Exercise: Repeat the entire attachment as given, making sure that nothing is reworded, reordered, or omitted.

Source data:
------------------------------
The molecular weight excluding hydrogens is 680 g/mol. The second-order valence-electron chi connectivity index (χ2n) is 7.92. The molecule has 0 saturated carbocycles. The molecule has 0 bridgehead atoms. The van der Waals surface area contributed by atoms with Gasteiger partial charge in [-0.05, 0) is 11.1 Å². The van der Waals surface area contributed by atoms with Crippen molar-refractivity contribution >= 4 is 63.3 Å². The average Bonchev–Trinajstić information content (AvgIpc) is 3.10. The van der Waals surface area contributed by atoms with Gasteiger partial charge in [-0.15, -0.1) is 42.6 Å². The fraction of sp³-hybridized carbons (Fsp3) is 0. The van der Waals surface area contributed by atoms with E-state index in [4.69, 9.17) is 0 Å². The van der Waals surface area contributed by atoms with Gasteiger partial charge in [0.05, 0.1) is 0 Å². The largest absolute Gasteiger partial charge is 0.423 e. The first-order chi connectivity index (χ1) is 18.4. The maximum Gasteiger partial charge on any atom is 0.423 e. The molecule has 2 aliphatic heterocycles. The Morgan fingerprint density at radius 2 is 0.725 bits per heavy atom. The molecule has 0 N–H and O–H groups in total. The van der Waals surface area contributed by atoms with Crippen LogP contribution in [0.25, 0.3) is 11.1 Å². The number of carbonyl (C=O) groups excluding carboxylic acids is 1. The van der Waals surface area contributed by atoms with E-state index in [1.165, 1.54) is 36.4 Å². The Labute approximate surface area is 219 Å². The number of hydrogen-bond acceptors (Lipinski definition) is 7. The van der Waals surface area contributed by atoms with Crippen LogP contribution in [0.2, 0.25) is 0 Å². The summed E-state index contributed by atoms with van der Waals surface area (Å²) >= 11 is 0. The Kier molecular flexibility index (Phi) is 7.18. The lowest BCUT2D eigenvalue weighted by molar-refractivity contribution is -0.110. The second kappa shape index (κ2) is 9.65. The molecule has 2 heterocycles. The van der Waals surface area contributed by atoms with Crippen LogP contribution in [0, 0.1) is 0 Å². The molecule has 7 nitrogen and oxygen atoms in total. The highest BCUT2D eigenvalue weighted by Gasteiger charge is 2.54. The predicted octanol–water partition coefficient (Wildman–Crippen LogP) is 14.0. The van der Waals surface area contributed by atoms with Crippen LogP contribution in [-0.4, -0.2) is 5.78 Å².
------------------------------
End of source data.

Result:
The molecular weight excluding hydrogens is 680 g/mol. The second-order valence-electron chi connectivity index (χ2n) is 7.92. The molecule has 0 saturated carbocycles. The molecule has 0 bridgehead atoms. The van der Waals surface area contributed by atoms with Gasteiger partial charge in [-0.05, 0) is 11.1 Å². The van der Waals surface area contributed by atoms with Crippen molar-refractivity contribution >= 4 is 63.3 Å². The average Bonchev–Trinajstić information content (AvgIpc) is 3.10. The van der Waals surface area contributed by atoms with Gasteiger partial charge in [-0.15, -0.1) is 42.6 Å². The fraction of sp³-hybridized carbons (Fsp3) is 0. The van der Waals surface area contributed by atoms with E-state index in [4.69, 9.17) is 0 Å². The van der Waals surface area contributed by atoms with Gasteiger partial charge in [0.05, 0.1) is 0 Å². The largest absolute Gasteiger partial charge is 0.423 e. The first-order chi connectivity index (χ1) is 18.4. The maximum Gasteiger partial charge on any atom is 0.423 e. The molecule has 2 aliphatic heterocycles. The Morgan fingerprint density at radius 2 is 0.725 bits per heavy atom. The molecule has 0 N–H and O–H groups in total. The van der Waals surface area contributed by atoms with Crippen LogP contribution in [0.25, 0.3) is 11.1 Å². The number of carbonyl (C=O) groups excluding carboxylic acids is 1. The van der Waals surface area contributed by atoms with E-state index in [1.165, 1.54) is 36.4 Å². The Labute approximate surface area is 219 Å². The number of hydrogen-bond acceptors (Lipinski definition) is 7. The van der Waals surface area contributed by atoms with Crippen LogP contribution in [0.2, 0.25) is 0 Å². The summed E-state index contributed by atoms with van der Waals surface area (Å²) >= 11 is 0. The Kier molecular flexibility index (Phi) is 7.18. The lowest BCUT2D eigenvalue weighted by molar-refractivity contribution is -0.110. The second kappa shape index (κ2) is 9.65. The molecule has 2 heterocycles. The van der Waals surface area contributed by atoms with Crippen LogP contribution in [0, 0.1) is 0 Å². The molecule has 7 nitrogen and oxygen atoms in total. The highest BCUT2D eigenvalue weighted by Gasteiger charge is 2.54. The predicted octanol–water partition coefficient (Wildman–Crippen LogP) is 14.0. The van der Waals surface area contributed by atoms with Crippen LogP contribution in [-0.4, -0.2) is 5.78 Å².